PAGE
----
Guy Guy - 2 months ago 11
React JSX Question

React: is there a different between using curly brackets and omitting them?

With curly brackets:

<div theBestProp={"diagonal-texture"}> ...


vs without curly brackets:

<div theBestProp="diagonal-texture"> ...


Same question is relevant for the "ref" prop:

With curly brackets (from React's docs), accessible through this._input:

<div ref={(c) => this._input = c} ...


vs without curly brackets, accessible through this.refs.commander:

<div ref="commander"> ...


I've also noticed that everything comes out as strings. For this:

<PriceOption id="1" yes="true" price="free" audience="for individuals" plan="Starter" />


The props will be this (all strings):

{
"id": "1",
"yes": "true",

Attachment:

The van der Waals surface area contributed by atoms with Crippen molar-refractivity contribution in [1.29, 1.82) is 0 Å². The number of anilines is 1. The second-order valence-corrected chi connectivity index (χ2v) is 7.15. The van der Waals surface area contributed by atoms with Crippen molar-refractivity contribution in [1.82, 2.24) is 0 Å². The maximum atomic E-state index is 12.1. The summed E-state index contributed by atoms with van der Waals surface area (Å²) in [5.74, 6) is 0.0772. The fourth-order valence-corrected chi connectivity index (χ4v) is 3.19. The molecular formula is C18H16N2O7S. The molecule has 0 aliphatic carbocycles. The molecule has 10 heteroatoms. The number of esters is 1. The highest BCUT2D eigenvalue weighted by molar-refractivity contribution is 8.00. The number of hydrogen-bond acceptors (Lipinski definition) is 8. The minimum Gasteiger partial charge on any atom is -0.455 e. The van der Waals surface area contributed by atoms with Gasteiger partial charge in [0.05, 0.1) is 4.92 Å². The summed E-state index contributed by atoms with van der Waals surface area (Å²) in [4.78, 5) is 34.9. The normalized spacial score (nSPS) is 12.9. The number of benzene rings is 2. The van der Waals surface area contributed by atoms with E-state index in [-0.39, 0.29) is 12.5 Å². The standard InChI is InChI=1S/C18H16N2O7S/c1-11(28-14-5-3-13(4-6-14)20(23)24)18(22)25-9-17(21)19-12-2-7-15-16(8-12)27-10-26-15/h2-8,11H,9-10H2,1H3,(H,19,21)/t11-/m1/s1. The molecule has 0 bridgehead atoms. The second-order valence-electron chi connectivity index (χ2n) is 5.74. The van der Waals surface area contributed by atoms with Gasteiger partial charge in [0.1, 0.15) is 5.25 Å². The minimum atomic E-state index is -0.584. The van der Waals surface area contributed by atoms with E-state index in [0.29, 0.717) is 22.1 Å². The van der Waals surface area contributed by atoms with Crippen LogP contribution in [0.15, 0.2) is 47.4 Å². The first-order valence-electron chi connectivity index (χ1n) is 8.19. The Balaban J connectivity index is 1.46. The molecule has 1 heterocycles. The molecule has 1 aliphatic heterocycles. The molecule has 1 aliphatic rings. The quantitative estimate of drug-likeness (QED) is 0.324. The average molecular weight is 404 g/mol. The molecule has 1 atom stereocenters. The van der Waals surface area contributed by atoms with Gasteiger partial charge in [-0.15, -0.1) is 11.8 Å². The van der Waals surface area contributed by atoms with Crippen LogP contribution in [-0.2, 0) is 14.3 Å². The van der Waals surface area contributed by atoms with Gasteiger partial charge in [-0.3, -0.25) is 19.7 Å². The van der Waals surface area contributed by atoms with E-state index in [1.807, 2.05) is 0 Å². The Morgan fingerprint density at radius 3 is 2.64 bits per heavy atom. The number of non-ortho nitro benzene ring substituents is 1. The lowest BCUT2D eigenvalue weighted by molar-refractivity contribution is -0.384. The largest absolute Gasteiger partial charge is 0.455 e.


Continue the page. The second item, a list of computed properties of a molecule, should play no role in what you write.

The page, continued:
"price": "free",
"audience": "for individuals",
"plan": "Starter"
}


So I guess only way to pass booleans and numbers is the following:

<PriceOption id={1} yes={true} price="free" audience="for individuals" plan="Starter" />


right?

Answer

Without the curly it will be a string of diagonal-texture. With curly. React will try to evaluate it and find a string.. The end result is the same. Just that you take longer steps by telling react to evaluate it.

while the second example:

<div ref={(c) => this._input = c} 
// react will run the function inside ref, 
// the arrow function always return something, that's js not react
// this is javascript ES6, not react,  

// the function above is the same as: 
<div ref= { (c) => {                   // arrow function returns a closure
                return this._input = c // the closure is returning this._input
             }) 
}

so yeah, in react, <div ref={} /> this will tell react to evaluate whatever inside the curly.